“Removing the CJN without a fair hearing was premeditated. Judgment has been passed before today. So, today’s judgment was just a formality and we hold a view that the tribunal has not only breached the constitution of Nigeria; it has also breached the fundamental principles of natural justice, equity, fair hearing and good conscience. “Onnoghen has been convicted for an offence that was never charged. This is an erosion of the fundamental principle of our constitution and some questions need to be answered.”He asked: “Why is it that a due course of justice was not allowed to flow? Why was judgment passed on January 23 before today? Why was he removed as the CJN, even after he has tendered his retirement voluntarily and the NJC has taken a position? Why has the tribunal gone ahead to pass judgment in total disregard of the independence of the NJC and in total disregard of the power of the Senate in this matter?”
But the prosecution, led by Musa Ibrahim Umar, disagreed. “The judgment has been given and we are okay with it. That is all I can say for now,” he said with a smile. Onnoghen meanwhile has filed a 16-ground appeal. According to him, “The lower tribunal erred in law when it refused to recuse itself from the proceedings in view of the open declaration by the chairman of the tribunal that he is only accountable to the president who appointed him because he is not a judicial officer.
“The lower tribunal erred in law and acted without jurisdiction when it ordered that the assets of the appellants be confiscated and thus occasioned a miscarriage of justice.” The appellant also insisted that the tribunal erred in law when it placed on the defendant the burden of proving his innocence in violation of Section 36(5) of the 1999 Constitution and Section 135 (1) of the Evidence Act, 2011 and therefore urged the appeal court to set aside the conviction of the appellant among other prayers.
Reactions have been trailing the ruling. Ibadan-based lawyer, Fatai Akinsanmi, said: “I was not shocked because I had been following the matter. When the news broke, many thought it was witch-hunting but the unfolding scenarios show it was not a witch-hunt. It is a good development if the number one judicial officer can be prosecuted and judgment is served. The CCT ought to investigate individual claims in their Code of Conduct form.”
Lagos-based rights group, Socio-Economic Rights and Accountability Project (SERAP), welcomed the verdict. In a Freedom of Information (FoI) request to CCB chairman, Dr. Muhammed Isah, however, it urged the bureau to “extend its mandates to enforce constitutional provisions on asset declarations by public officers to cover elected officers and to vigorously pursue the prosecution of any such officers who use their powers either as presidents or state governors over public funds to enrich themselves.”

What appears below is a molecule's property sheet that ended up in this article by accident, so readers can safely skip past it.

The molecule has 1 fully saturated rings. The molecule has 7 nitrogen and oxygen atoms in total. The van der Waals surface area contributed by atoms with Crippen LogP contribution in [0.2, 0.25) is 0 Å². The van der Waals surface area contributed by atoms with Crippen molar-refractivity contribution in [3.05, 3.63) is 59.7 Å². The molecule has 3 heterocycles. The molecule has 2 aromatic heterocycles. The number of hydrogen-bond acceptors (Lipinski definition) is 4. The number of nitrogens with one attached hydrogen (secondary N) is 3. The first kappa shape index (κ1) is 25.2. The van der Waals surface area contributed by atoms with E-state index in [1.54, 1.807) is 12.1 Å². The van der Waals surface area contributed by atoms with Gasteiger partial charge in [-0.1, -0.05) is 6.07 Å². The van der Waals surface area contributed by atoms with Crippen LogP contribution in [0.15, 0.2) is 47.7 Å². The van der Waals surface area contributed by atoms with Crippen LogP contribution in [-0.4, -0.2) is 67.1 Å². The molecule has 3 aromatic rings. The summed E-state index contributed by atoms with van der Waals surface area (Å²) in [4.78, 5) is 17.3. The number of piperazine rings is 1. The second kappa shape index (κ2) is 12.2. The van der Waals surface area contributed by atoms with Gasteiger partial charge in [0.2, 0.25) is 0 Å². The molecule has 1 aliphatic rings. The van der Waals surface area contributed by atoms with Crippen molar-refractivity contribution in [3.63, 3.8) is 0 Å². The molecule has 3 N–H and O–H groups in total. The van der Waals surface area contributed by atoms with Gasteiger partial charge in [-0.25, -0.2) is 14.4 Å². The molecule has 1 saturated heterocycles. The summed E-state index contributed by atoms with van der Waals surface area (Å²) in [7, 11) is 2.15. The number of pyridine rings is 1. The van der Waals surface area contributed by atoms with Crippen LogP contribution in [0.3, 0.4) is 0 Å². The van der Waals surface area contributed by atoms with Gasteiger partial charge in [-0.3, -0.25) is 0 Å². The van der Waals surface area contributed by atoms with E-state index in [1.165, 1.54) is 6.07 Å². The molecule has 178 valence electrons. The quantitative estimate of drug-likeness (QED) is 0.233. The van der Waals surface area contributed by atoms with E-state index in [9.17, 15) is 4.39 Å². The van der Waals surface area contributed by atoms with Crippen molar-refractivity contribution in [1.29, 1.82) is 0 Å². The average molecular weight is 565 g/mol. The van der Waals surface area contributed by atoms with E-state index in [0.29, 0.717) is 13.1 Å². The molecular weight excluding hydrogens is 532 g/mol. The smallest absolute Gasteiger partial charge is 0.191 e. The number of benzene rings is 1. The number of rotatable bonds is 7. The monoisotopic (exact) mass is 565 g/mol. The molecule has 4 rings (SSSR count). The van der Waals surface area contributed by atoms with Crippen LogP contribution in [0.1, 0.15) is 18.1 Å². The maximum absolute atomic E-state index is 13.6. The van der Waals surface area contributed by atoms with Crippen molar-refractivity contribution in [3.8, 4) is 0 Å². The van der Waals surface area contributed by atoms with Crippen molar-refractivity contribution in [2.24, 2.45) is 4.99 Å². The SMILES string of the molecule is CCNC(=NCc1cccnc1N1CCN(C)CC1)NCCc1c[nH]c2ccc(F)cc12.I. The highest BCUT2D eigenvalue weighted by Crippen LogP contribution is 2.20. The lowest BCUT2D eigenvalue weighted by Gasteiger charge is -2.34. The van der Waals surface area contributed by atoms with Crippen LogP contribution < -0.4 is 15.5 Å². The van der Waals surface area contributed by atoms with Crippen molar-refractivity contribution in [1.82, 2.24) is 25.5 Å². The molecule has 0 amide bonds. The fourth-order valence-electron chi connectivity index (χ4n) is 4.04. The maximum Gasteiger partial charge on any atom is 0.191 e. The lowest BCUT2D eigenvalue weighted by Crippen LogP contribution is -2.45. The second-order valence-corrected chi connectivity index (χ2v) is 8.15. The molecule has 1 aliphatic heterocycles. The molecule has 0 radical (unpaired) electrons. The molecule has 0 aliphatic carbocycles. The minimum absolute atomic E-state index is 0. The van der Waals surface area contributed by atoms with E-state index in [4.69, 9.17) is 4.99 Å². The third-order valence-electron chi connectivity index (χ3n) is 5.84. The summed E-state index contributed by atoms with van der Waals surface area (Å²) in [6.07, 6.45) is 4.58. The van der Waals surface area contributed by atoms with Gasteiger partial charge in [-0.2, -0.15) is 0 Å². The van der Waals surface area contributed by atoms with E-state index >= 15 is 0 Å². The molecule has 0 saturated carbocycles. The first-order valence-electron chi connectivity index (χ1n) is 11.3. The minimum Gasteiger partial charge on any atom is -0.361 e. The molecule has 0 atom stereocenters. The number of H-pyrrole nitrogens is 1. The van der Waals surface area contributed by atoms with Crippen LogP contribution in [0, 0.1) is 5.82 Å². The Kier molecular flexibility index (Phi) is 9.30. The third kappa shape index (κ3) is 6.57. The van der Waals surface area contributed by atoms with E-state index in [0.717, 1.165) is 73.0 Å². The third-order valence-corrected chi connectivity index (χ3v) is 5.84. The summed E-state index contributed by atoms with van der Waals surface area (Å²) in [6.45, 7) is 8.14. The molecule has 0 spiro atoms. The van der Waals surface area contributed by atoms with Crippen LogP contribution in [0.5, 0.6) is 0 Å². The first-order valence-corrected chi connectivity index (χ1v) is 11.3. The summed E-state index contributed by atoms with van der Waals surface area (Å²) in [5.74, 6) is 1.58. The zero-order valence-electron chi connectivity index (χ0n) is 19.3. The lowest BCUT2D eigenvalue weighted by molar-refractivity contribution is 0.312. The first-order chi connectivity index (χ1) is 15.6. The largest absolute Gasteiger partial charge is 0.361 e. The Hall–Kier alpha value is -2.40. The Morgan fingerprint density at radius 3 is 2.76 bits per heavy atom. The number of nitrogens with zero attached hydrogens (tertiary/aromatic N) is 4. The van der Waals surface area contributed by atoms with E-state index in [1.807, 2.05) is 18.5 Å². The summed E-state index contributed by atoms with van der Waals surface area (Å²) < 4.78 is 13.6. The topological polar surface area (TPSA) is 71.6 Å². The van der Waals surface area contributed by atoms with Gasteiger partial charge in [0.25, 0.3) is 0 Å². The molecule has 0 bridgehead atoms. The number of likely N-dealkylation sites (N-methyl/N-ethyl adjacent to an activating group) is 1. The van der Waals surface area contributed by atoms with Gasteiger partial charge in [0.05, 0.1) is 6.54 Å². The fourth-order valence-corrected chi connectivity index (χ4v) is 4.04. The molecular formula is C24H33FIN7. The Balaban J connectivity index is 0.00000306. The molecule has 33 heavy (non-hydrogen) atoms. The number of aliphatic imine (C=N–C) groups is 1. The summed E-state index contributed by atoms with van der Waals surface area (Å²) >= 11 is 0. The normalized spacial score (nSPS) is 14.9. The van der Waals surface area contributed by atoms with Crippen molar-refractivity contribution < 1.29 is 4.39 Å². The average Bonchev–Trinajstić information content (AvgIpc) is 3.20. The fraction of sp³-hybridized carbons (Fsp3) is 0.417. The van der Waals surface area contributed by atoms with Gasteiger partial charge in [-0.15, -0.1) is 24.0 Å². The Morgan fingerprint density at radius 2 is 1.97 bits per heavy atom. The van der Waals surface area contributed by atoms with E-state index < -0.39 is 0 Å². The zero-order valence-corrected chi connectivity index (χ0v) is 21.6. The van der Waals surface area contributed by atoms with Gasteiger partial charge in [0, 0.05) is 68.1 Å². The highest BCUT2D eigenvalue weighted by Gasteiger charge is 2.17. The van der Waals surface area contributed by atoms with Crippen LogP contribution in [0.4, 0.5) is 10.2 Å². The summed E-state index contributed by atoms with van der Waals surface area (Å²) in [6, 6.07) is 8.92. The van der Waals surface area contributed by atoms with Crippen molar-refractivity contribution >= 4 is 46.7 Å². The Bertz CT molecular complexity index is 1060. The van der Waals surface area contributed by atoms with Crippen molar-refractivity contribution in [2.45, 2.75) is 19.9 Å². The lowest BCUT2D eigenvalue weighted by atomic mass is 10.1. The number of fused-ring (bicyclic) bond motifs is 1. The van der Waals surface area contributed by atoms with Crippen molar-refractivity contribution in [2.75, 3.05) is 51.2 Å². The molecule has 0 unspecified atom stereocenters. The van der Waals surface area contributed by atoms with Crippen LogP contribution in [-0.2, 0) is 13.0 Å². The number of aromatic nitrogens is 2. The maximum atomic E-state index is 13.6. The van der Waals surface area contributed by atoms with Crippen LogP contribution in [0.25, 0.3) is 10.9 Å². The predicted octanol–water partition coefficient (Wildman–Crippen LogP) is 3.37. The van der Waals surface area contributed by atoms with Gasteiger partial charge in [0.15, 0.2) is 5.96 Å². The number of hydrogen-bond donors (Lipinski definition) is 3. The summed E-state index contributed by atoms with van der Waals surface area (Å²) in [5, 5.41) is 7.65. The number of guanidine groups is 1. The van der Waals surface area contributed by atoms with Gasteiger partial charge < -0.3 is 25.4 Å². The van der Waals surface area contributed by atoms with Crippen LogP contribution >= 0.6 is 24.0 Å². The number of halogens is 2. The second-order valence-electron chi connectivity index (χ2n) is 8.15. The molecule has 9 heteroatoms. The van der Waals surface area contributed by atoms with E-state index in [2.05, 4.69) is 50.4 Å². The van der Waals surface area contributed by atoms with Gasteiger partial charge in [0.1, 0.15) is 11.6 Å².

In the request dated April 18, 2019 and signed by SERAP Deputy Director Kolawole Oluwadare, the rights body added: “Information is also sought on the number of asset declarations so far verified by the CCB and the number of those declarations found to be false and deemed to be in breach of the Code of Conduct for Public Officers, by the Bureau.”
Activist lawyer, Emeka Nwadioke, said: “It is instructive that the tribunal had held in the earlier case that it lacked the jurisdiction to try a judicial officer, arguing that the NJC must have the first bite before subsequent arraignment at the tribunal.
“I am inclined to agree with that earlier decision of the tribunal, not only because it fosters the principle of separation of powers, but because it also preserves the dignity of our courts. It is also noteworthy that the tribunal had in Ngwuta’s case held that it was bound by the Court of Appeal decision in Nganjiwa v FRN.” Also, a Lagos lawyer, Chris Okeke, said although he was yet to read the judgment, he felt “bold to say that this is a sad day for the rule of law; a sad day for Nigeria indeed.”
According to him, the CCT chairman told the world in answer to a query from the NJC that he is not a judicial officer. “He reportedly said further that he is not answerable to the NJC but to the presidency. The prosecuting witness also reportedly told the tribunal that they are yet to investigate the Assets Declaration forms of Justice Onnoghen.
“A natural question will be: if these forms are yet to be investigated, how validly did the tribunal arrive at the opinion that Justice Onnoghen gave false declarations? Additionally, if the tribunal is answerable to the presidency, which is the executive, as Justice Danladi told us, and the same presidency is the accuser and prosecutor and now judge in Justice Danladi, does it not offend the rules of natural Justice and fairness and portray the presidency as a persecutor who must get conviction at all cost and by all means?”